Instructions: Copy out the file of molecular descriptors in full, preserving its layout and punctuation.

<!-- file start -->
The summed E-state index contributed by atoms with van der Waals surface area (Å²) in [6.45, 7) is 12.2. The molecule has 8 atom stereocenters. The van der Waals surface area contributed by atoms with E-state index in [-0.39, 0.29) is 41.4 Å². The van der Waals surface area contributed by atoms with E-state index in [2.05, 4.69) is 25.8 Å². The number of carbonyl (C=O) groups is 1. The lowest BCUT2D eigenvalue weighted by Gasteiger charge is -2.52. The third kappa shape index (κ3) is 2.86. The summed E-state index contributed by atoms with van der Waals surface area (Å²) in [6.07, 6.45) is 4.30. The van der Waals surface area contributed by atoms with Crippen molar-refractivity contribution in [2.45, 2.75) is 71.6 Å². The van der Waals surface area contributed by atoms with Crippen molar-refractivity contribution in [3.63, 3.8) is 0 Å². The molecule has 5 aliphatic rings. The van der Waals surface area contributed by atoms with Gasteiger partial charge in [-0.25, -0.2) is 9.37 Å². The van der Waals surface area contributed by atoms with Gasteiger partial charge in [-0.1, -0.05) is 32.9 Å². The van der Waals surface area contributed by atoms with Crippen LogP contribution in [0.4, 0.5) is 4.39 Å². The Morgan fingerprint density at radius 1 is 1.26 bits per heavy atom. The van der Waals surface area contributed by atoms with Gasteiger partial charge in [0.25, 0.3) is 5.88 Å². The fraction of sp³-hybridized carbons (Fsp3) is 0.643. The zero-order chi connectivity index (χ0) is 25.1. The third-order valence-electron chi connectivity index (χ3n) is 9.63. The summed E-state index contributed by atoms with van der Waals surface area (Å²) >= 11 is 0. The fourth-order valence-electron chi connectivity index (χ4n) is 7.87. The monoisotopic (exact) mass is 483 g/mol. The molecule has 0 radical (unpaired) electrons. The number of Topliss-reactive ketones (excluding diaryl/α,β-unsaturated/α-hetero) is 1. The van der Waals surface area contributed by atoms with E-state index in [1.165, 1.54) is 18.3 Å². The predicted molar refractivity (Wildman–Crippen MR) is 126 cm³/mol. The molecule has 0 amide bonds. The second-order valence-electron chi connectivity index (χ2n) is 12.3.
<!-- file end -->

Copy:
The summed E-state index contributed by atoms with van der Waals surface area (Å²) in [6.45, 7) is 12.2. The molecule has 8 atom stereocenters. The van der Waals surface area contributed by atoms with E-state index in [-0.39, 0.29) is 41.4 Å². The van der Waals surface area contributed by atoms with E-state index in [2.05, 4.69) is 25.8 Å². The number of carbonyl (C=O) groups is 1. The lowest BCUT2D eigenvalue weighted by Gasteiger charge is -2.52. The third kappa shape index (κ3) is 2.86. The summed E-state index contributed by atoms with van der Waals surface area (Å²) in [6.07, 6.45) is 4.30. The van der Waals surface area contributed by atoms with Crippen molar-refractivity contribution in [2.45, 2.75) is 71.6 Å². The van der Waals surface area contributed by atoms with Crippen molar-refractivity contribution in [3.63, 3.8) is 0 Å². The molecule has 5 aliphatic rings. The van der Waals surface area contributed by atoms with Gasteiger partial charge in [-0.25, -0.2) is 9.37 Å². The van der Waals surface area contributed by atoms with Gasteiger partial charge in [-0.1, -0.05) is 32.9 Å². The van der Waals surface area contributed by atoms with Crippen LogP contribution in [0.4, 0.5) is 4.39 Å². The Morgan fingerprint density at radius 1 is 1.26 bits per heavy atom. The van der Waals surface area contributed by atoms with Gasteiger partial charge in [0.25, 0.3) is 5.88 Å². The fraction of sp³-hybridized carbons (Fsp3) is 0.643. The zero-order chi connectivity index (χ0) is 25.1. The third-order valence-electron chi connectivity index (χ3n) is 9.63. The summed E-state index contributed by atoms with van der Waals surface area (Å²) >= 11 is 0. The fourth-order valence-electron chi connectivity index (χ4n) is 7.87. The monoisotopic (exact) mass is 483 g/mol. The molecule has 0 radical (unpaired) electrons. The number of Topliss-reactive ketones (excluding diaryl/α,β-unsaturated/α-hetero) is 1. The van der Waals surface area contributed by atoms with E-state index in [1.165, 1.54) is 18.3 Å². The predicted molar refractivity (Wildman–Crippen MR) is 126 cm³/mol. The molecule has 0 amide bonds. The second-order valence-electron chi connectivity index (χ2n) is 12.3.